• Join over 1.2 million students every month
  • Accelerate your learning by 29%
  • Unlimited access from just £6.99 per month

Frankenstein - Mary Shelley creates an atmosphere of horror in chapter five by using frightening descriptions and language.

Extracts from this document...


FRANKENSTEIN Mary Shelley creates an atmosphere of horror in chapter five by using frightening descriptions and language. Her intentions were to write a ghost story that would make the reader's blood curdle and their heart beat fast. She uses gothic by using scientific discovery. Electricity was discovered round the time when Mary was alive and she shows that it creates life. Mary starts building up the atmosphere of horror from the beginning. She sets the chapter in the month of November which is a month of death and decay. "A dreary night in November". The weather is also associated with the setting. When weather is used to reflect what will happen in the story it is known as pathetic fallacy. ...read more.


The way Mary Shelley describes the movement of the monster is daunting. "A convulsive motion agitated its limbs." Frankenstein has feelings of anxiety that almost turned to agony when he infused a spark of electricity into the creature to create life within it. Frankenstein had a wild dream that disturbed him. He dreams he sees Elizabeth and imprints the first kiss on her lips. This is supposed to be the kiss of life but instead it is the kiss of death. When he wakes up he sees the thing he produced is a "wretch" and "a miserable monster". He said the monster "muttered some inarticulate sounds. Shelley makes the creature seem terrifying as she says Frankenstein "escaped" it. ...read more.


They show he was frightened and make the reader feel this way. Mary Shelley uses irony because Frankenstein's physical behaviour and his actions mimic that of the creature who also moves in convulsions. In addition to this, Mary Shelley has descriptions of nature in chapter five that are very negative and ugly. "Dim and yellow light of the moon....forced its way through the window shudders". The tone of chapter five begins by being a tone of dismal and disgust, but after Frankenstein's gruesome nightmare , it becomes apprehensive and cowardly. The way Mary uses repetition of words like "beautiful" shows sarcasm. I can conclude that having mentioned all her methods, Mary Shelley has created an atmosphere of horror in chapter five of her novel. By using language and negative descriptions she can make the reader feel frightened and scared like Frankenstein was after his nightmare. She has achieved her intentions of writing a petrifying ghost story. ...read more.

The above preview is unformatted text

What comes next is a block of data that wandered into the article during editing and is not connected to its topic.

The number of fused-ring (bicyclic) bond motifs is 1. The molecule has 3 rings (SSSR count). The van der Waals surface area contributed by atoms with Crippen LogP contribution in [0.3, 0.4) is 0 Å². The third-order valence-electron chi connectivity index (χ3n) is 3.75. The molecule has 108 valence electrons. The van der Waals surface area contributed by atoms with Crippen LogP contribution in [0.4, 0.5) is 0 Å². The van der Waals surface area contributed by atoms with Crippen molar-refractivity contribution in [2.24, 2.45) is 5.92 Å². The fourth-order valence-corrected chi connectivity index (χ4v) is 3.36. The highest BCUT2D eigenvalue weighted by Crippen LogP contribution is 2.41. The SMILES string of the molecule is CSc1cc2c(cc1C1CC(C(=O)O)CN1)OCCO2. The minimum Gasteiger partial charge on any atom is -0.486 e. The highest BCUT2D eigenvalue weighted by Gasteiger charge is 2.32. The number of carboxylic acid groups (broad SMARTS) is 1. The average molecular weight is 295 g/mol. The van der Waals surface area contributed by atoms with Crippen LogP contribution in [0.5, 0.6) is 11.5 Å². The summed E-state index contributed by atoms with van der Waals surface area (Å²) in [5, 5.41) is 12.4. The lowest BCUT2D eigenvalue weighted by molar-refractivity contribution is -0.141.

This student written piece of work is one of many that can be found in our GCSE Mary Shelley section.

Found what you're looking for?

  • Start learning 29% faster today
  • 150,000+ documents available
  • Just £6.99 a month

Not the one? Search for your essay title...
  • Join over 1.2 million students every month
  • Accelerate your learning by 29%
  • Unlimited access from just £6.99 per month

See related essaysSee related essays

Related GCSE Mary Shelley essays

  1. Look at the significance of chapter five to the novel as a whole. Focus ...

    for what he has done and it creates the atmosphere of horror, disgust and sorrow. The reason for sorrow is because he has spent nearly two years on this experiment and no good came out of it. He did succeed in creating life but his ethics let him down because he knows he is wrong.

  2. Explore the Effect of Shelley's Authorial Craft on the Reader in Chapter Five and ...

    Books in the 19th century would probably only have been published if written by a male author. Driven by the knowledge that she had a tale able of enthralling her audiences, Shelley put her husband's name to the book, not wanting to take the risk of her book being rejected by publishers.

  1. Is Chapter Five Particularly Significant to the Novel Frankenstein?

    Gothic it is called and gothic it is, but from its start until about Chapter Three the casually perusing reader would be easily excused for imagining Frankenstein to be a charming little adventure story. Talk of slow starts! The use of Captain Walton as a primary narrator was a stroke of (dare I say it?)

  2. Consider the significance of chapter five of Mary Shelley's "Frankenstein" in relation to the ...

    and we see his "yellow skin", "straight black lips" and the "horrid contrast" of his teeth and eyes. This builds up tension. The language throughout the chapter is also Gothic. Words and phrases such as, "daemonical corpse", "shroud", "livid with the hue of death" and, "grave worms" are all eerie and associated with death.

  • Over 160,000 pieces
    of student written work
  • Annotated by
    experienced teachers
  • Ideas and feedback to
    improve your own work